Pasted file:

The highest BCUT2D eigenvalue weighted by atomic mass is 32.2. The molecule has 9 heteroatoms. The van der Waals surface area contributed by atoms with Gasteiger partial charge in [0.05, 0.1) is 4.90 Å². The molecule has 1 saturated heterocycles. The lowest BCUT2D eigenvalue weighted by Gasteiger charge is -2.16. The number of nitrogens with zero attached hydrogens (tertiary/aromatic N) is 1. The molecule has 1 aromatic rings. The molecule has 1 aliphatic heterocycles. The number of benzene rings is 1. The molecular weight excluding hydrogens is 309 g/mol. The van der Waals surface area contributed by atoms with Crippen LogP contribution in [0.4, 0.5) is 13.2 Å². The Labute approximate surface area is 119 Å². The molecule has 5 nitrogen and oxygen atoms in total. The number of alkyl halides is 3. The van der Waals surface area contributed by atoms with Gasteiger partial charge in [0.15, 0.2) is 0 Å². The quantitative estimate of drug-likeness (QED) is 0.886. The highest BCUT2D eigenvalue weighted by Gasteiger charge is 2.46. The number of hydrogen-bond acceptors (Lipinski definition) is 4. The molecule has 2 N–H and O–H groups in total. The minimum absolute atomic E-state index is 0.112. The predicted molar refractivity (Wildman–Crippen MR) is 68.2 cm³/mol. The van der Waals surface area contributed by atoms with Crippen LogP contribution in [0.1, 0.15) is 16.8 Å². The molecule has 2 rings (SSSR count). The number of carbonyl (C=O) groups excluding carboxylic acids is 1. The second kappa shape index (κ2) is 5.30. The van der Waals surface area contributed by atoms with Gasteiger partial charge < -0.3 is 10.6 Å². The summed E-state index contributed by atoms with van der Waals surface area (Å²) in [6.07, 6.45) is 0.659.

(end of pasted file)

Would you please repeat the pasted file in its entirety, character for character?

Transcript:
The highest BCUT2D eigenvalue weighted by atomic mass is 32.2. The molecule has 9 heteroatoms. The van der Waals surface area contributed by atoms with Gasteiger partial charge in [0.05, 0.1) is 4.90 Å². The molecule has 1 saturated heterocycles. The lowest BCUT2D eigenvalue weighted by Gasteiger charge is -2.16. The number of nitrogens with zero attached hydrogens (tertiary/aromatic N) is 1. The molecule has 1 aromatic rings. The molecule has 1 aliphatic heterocycles. The number of benzene rings is 1. The molecular weight excluding hydrogens is 309 g/mol. The van der Waals surface area contributed by atoms with Crippen LogP contribution in [0.4, 0.5) is 13.2 Å². The Labute approximate surface area is 119 Å². The molecule has 5 nitrogen and oxygen atoms in total. The number of alkyl halides is 3. The van der Waals surface area contributed by atoms with Gasteiger partial charge in [0.15, 0.2) is 0 Å². The quantitative estimate of drug-likeness (QED) is 0.886. The highest BCUT2D eigenvalue weighted by Gasteiger charge is 2.46. The number of hydrogen-bond acceptors (Lipinski definition) is 4. The molecule has 2 N–H and O–H groups in total. The minimum absolute atomic E-state index is 0.112. The predicted molar refractivity (Wildman–Crippen MR) is 68.2 cm³/mol. The van der Waals surface area contributed by atoms with Crippen LogP contribution in [0.1, 0.15) is 16.8 Å². The molecule has 2 rings (SSSR count). The number of carbonyl (C=O) groups excluding carboxylic acids is 1. The second kappa shape index (κ2) is 5.30. The van der Waals surface area contributed by atoms with Gasteiger partial charge < -0.3 is 10.6 Å². The summed E-state index contributed by atoms with van der Waals surface area (Å²) in [6.07, 6.45) is 0.659.